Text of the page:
Featured image for Simulate Debuts Plant-Based 'Chicken' Tenders and New Packaging From Center

Simulate Debuts Plant-Based 'Chicken' Tenders and New Packaging From Center

by Rudy Sanchez on 06/07/2022 | 3 Minute Read

Although the beloved character Wallace from David Simon's quintessential HBO show The Wire was impressed enough with chicken nuggets to believe that the inventor probably made a fortune with the innovation, his Pit colleague D'Angelo quickly corrects the young hopper—it’s the people at the top making money, not the guy who came up with the idea. 

D’Angelo wasn’t totally right, but he wasn't far off the mark either. Cornell professor Robert Baker invented and published his chicken invention in 1963. McDonald’s took the idea, and since it was unpatented, the Clown Prince of Fast Food didn’t need to license the process, nationally debuting the McNugget in 1983. Since then, chicken nuggets have become one of the most popular fast-food and at-home proteins. Not only does the deboning process allow for fun, dippable shapes, but chicken nuggets are great for fussy kids and adults looking for a munchies-worthy snack.

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That said, chicken nuggets have long needed an overhaul.

Simulate is a food startup giving popular breaded chicken items like nuggets, tenders, and patties a significant technological leap forward that takes chickens out of the equation, creating healthier plant-based products for humans and the planet. They debuted back in 2020 with Nuggs, and the clever and comical "MoMA meets McDonald's" packaging by Ryder Ripps featured a chicken that's offered one of their poultry-free nuggets. 

Simulate's latest offering is tender strips, and they even got a new look for the packaging courtesy of Brooklyn-based agency Center that captures the high-tech nature of its plant-based alt-meat.

And how is it more like a tech product? Well, it might seem like chicken nuggies are mostly made up of chicken meat, but the truth is they are full of chemicals, preservatives, loads of sodium, and chicken parts like tendons, membranes, connective tissue, nerves, and fat. Chicken nuggets are also incredibly unhealthy, with more fat than protein, unlike unprocessed poultry.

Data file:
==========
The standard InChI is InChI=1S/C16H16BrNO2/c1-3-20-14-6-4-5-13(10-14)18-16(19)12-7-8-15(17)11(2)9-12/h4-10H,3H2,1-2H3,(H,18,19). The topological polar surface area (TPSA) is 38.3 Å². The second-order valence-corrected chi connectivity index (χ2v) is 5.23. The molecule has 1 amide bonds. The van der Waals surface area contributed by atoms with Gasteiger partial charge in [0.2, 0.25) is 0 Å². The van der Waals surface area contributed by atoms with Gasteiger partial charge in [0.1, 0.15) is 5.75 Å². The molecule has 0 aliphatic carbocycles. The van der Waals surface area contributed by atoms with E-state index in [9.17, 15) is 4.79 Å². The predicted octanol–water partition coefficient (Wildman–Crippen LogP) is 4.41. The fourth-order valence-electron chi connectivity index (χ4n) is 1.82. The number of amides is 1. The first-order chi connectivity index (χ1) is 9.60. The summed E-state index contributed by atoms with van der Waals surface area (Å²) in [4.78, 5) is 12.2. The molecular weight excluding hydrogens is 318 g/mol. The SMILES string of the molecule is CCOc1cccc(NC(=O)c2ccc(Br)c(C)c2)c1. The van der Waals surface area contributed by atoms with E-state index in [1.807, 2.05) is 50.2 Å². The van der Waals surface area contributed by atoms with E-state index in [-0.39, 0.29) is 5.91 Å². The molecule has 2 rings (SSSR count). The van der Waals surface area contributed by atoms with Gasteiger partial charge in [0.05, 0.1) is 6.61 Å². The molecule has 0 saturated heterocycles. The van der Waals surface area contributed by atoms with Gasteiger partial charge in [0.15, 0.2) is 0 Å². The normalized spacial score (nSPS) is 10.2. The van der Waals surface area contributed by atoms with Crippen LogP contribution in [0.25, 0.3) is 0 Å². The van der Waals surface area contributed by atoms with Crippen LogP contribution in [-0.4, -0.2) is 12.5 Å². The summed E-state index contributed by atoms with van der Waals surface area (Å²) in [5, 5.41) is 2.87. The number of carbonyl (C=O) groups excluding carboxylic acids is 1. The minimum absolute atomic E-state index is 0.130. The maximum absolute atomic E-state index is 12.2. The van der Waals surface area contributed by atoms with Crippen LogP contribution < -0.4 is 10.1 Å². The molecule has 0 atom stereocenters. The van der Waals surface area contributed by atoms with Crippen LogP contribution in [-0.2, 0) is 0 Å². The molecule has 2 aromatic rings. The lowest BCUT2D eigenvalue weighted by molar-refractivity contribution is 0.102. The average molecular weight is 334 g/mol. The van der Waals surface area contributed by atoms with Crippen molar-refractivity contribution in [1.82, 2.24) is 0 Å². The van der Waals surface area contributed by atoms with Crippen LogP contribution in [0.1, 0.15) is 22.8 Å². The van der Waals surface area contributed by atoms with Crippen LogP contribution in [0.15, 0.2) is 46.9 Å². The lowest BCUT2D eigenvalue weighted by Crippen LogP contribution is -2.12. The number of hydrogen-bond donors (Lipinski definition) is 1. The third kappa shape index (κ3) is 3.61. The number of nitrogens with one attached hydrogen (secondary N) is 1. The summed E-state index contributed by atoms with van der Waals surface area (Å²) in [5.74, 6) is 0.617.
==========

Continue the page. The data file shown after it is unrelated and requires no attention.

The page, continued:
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What's more, there are sustainability and animal welfare considerations as well. Chicken is the most popular meat in America. According to the National Chicken Council, Americans will eat 98.7 pounds of chicken compared to 59 pounds of beef this year. But just one pound of chicken creates over 43 lbs of greenhouse gas (GHG), requires 2,286 gallons of water, and 29.4 square yards of land use every year, according to Omni Calculator.

And while the brand wants its fan to eat less meat and be better stewards of the environment, they also don't want to beat you over the head with eco-friendly cues.

“As a brand, Simulate never wants to feel like a traditional ‘plant-based’ food company visually,” said Alex Center, founder of Center. “No green, no expected. Design-wise we were inspired by the world of technology and looked at many pieces of vintage and modern computer hardware and software packaging for inspiration.”

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The new packaging emphasizes the Simulate brand name. Before the cloud and apps, software came on physical media and in boxes, and Simulate’s new packaging draws from the days of going to the actual store to buy Windows or Photoshop. The tech theme continues throughout, where consumption is called “installing," while the box dimensions and white background evoke memories of shopping the software aisles at Fry’s Electronics during the big-box chain’s peak in popularity and business. Outstanding photography dominates the front, while nutritional information and reheating instructions cover nearly the entirety of the back (and part of the brand's ethos and commitment to transparency). Side panels are occupied only by the brand name against a plain background.

“Before, the product name, such as Nuggs, Wings, and Disks, was bigger on pack than the brand name and was getting lost,” Alex explained. “They want people to build equity in Simulate as a food technology company, more than the individual products it makes. Also, its photography style is so distinct that it does a lot of work from a branding perspective.”

Nuggs, Spicy Nuggs, Disks, and Dinos are stocked nationally in stores such as Kroger, Walmart, and Target. Tenders, as well as the rest of the range, are available for order directly from Simulate.com starting today.

Images courtesy of Simulate and Center.